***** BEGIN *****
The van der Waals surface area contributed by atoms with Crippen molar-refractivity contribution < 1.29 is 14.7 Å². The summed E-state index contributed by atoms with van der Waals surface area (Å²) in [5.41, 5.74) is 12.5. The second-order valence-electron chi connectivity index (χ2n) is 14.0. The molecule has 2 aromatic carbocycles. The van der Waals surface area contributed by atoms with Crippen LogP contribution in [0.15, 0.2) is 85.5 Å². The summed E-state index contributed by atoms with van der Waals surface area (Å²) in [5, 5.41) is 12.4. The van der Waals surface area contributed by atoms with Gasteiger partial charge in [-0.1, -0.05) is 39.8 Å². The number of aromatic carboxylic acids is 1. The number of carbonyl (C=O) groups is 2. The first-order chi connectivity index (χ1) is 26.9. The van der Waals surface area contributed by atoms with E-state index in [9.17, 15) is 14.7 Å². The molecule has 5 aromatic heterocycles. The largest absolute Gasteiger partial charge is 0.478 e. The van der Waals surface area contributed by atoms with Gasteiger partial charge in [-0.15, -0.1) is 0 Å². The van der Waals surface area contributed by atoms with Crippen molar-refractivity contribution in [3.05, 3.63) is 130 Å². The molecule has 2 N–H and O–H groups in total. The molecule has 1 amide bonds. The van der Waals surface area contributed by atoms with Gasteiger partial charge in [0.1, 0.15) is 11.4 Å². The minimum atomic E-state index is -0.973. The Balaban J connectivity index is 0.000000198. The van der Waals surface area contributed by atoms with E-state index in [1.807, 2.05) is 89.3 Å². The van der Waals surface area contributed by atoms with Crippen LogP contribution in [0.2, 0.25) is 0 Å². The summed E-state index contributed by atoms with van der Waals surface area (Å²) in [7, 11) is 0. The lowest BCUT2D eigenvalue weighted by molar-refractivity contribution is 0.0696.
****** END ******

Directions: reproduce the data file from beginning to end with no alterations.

The van der Waals surface area contributed by atoms with Crippen molar-refractivity contribution < 1.29 is 14.7 Å². The summed E-state index contributed by atoms with van der Waals surface area (Å²) in [5.41, 5.74) is 12.5. The second-order valence-electron chi connectivity index (χ2n) is 14.0. The molecule has 2 aromatic carbocycles. The van der Waals surface area contributed by atoms with Crippen LogP contribution in [0.15, 0.2) is 85.5 Å². The summed E-state index contributed by atoms with van der Waals surface area (Å²) in [5, 5.41) is 12.4. The van der Waals surface area contributed by atoms with Gasteiger partial charge in [-0.1, -0.05) is 39.8 Å². The number of aromatic carboxylic acids is 1. The number of carbonyl (C=O) groups is 2. The first-order chi connectivity index (χ1) is 26.9. The van der Waals surface area contributed by atoms with E-state index in [9.17, 15) is 14.7 Å². The molecule has 5 aromatic heterocycles. The largest absolute Gasteiger partial charge is 0.478 e. The van der Waals surface area contributed by atoms with Gasteiger partial charge in [-0.15, -0.1) is 0 Å². The van der Waals surface area contributed by atoms with Crippen molar-refractivity contribution in [3.05, 3.63) is 130 Å². The molecule has 2 N–H and O–H groups in total. The molecule has 1 amide bonds. The van der Waals surface area contributed by atoms with Gasteiger partial charge in [0.1, 0.15) is 11.4 Å². The minimum atomic E-state index is -0.973. The Balaban J connectivity index is 0.000000198. The van der Waals surface area contributed by atoms with E-state index in [1.807, 2.05) is 89.3 Å². The van der Waals surface area contributed by atoms with Crippen LogP contribution in [0.2, 0.25) is 0 Å². The summed E-state index contributed by atoms with van der Waals surface area (Å²) in [7, 11) is 0. The lowest BCUT2D eigenvalue weighted by molar-refractivity contribution is 0.0696.